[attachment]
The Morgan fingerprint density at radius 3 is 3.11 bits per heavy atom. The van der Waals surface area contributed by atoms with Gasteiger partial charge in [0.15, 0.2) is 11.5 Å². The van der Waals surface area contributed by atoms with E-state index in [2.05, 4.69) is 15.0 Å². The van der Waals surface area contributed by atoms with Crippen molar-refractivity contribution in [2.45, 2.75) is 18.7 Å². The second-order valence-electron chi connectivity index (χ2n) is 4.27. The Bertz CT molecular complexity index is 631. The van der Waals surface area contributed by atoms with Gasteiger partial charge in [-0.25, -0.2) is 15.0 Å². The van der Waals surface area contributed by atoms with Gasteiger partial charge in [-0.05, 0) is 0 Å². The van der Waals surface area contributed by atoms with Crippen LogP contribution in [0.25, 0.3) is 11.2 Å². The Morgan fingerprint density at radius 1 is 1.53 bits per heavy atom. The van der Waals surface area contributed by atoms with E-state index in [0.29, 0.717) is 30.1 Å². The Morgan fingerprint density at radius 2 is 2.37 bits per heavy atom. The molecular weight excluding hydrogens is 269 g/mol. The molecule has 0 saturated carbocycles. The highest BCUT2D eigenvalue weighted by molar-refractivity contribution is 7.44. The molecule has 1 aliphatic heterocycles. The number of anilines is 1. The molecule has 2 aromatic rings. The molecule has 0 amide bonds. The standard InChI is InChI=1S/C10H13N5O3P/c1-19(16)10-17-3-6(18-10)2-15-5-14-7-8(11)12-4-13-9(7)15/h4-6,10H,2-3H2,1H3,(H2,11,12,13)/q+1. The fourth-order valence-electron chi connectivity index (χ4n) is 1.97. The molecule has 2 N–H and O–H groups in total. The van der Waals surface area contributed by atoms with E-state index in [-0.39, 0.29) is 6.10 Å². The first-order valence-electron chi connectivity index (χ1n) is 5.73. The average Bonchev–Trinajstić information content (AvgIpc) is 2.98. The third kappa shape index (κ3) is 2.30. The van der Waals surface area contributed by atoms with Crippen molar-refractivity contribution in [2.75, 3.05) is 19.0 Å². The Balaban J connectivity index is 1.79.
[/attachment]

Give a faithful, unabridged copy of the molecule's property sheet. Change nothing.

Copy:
The Morgan fingerprint density at radius 3 is 3.11 bits per heavy atom. The van der Waals surface area contributed by atoms with Gasteiger partial charge in [0.15, 0.2) is 11.5 Å². The van der Waals surface area contributed by atoms with E-state index in [2.05, 4.69) is 15.0 Å². The van der Waals surface area contributed by atoms with Crippen molar-refractivity contribution in [2.45, 2.75) is 18.7 Å². The second-order valence-electron chi connectivity index (χ2n) is 4.27. The Bertz CT molecular complexity index is 631. The van der Waals surface area contributed by atoms with Gasteiger partial charge in [-0.25, -0.2) is 15.0 Å². The van der Waals surface area contributed by atoms with Gasteiger partial charge in [-0.05, 0) is 0 Å². The van der Waals surface area contributed by atoms with Crippen LogP contribution in [0.25, 0.3) is 11.2 Å². The Morgan fingerprint density at radius 1 is 1.53 bits per heavy atom. The van der Waals surface area contributed by atoms with E-state index in [0.29, 0.717) is 30.1 Å². The Morgan fingerprint density at radius 2 is 2.37 bits per heavy atom. The molecular weight excluding hydrogens is 269 g/mol. The molecule has 0 saturated carbocycles. The highest BCUT2D eigenvalue weighted by molar-refractivity contribution is 7.44. The molecule has 1 aliphatic heterocycles. The number of anilines is 1. The molecule has 2 aromatic rings. The molecule has 0 amide bonds. The standard InChI is InChI=1S/C10H13N5O3P/c1-19(16)10-17-3-6(18-10)2-15-5-14-7-8(11)12-4-13-9(7)15/h4-6,10H,2-3H2,1H3,(H2,11,12,13)/q+1. The fourth-order valence-electron chi connectivity index (χ4n) is 1.97. The molecule has 2 N–H and O–H groups in total. The van der Waals surface area contributed by atoms with E-state index in [-0.39, 0.29) is 6.10 Å². The first-order valence-electron chi connectivity index (χ1n) is 5.73. The average Bonchev–Trinajstić information content (AvgIpc) is 2.98. The third kappa shape index (κ3) is 2.30. The van der Waals surface area contributed by atoms with Crippen molar-refractivity contribution in [2.75, 3.05) is 19.0 Å². The Balaban J connectivity index is 1.79.